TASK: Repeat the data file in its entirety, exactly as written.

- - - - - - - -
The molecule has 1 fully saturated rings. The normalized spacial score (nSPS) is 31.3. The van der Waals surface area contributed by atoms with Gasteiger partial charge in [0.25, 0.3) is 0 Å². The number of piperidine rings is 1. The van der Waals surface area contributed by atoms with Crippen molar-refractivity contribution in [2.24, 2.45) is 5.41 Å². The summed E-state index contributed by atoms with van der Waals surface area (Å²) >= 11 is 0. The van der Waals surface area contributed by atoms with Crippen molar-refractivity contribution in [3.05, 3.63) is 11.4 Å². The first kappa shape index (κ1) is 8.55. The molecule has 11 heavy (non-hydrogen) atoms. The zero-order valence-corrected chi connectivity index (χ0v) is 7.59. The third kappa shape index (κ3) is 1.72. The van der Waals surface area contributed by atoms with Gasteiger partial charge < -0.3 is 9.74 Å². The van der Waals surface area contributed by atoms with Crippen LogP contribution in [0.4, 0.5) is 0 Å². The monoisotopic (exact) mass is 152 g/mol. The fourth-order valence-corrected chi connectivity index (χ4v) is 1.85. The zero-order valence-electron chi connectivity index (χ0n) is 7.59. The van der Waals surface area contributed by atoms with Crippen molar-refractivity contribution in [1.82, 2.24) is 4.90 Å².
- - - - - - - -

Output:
The molecule has 1 fully saturated rings. The normalized spacial score (nSPS) is 31.3. The van der Waals surface area contributed by atoms with Gasteiger partial charge in [0.25, 0.3) is 0 Å². The number of piperidine rings is 1. The van der Waals surface area contributed by atoms with Crippen molar-refractivity contribution in [2.24, 2.45) is 5.41 Å². The summed E-state index contributed by atoms with van der Waals surface area (Å²) >= 11 is 0. The van der Waals surface area contributed by atoms with Crippen molar-refractivity contribution in [3.05, 3.63) is 11.4 Å². The first kappa shape index (κ1) is 8.55. The molecule has 11 heavy (non-hydrogen) atoms. The zero-order valence-corrected chi connectivity index (χ0v) is 7.59. The third kappa shape index (κ3) is 1.72. The van der Waals surface area contributed by atoms with Gasteiger partial charge < -0.3 is 9.74 Å². The van der Waals surface area contributed by atoms with Crippen LogP contribution in [0.4, 0.5) is 0 Å². The monoisotopic (exact) mass is 152 g/mol. The fourth-order valence-corrected chi connectivity index (χ4v) is 1.85. The zero-order valence-electron chi connectivity index (χ0n) is 7.59. The van der Waals surface area contributed by atoms with Crippen molar-refractivity contribution in [1.82, 2.24) is 4.90 Å².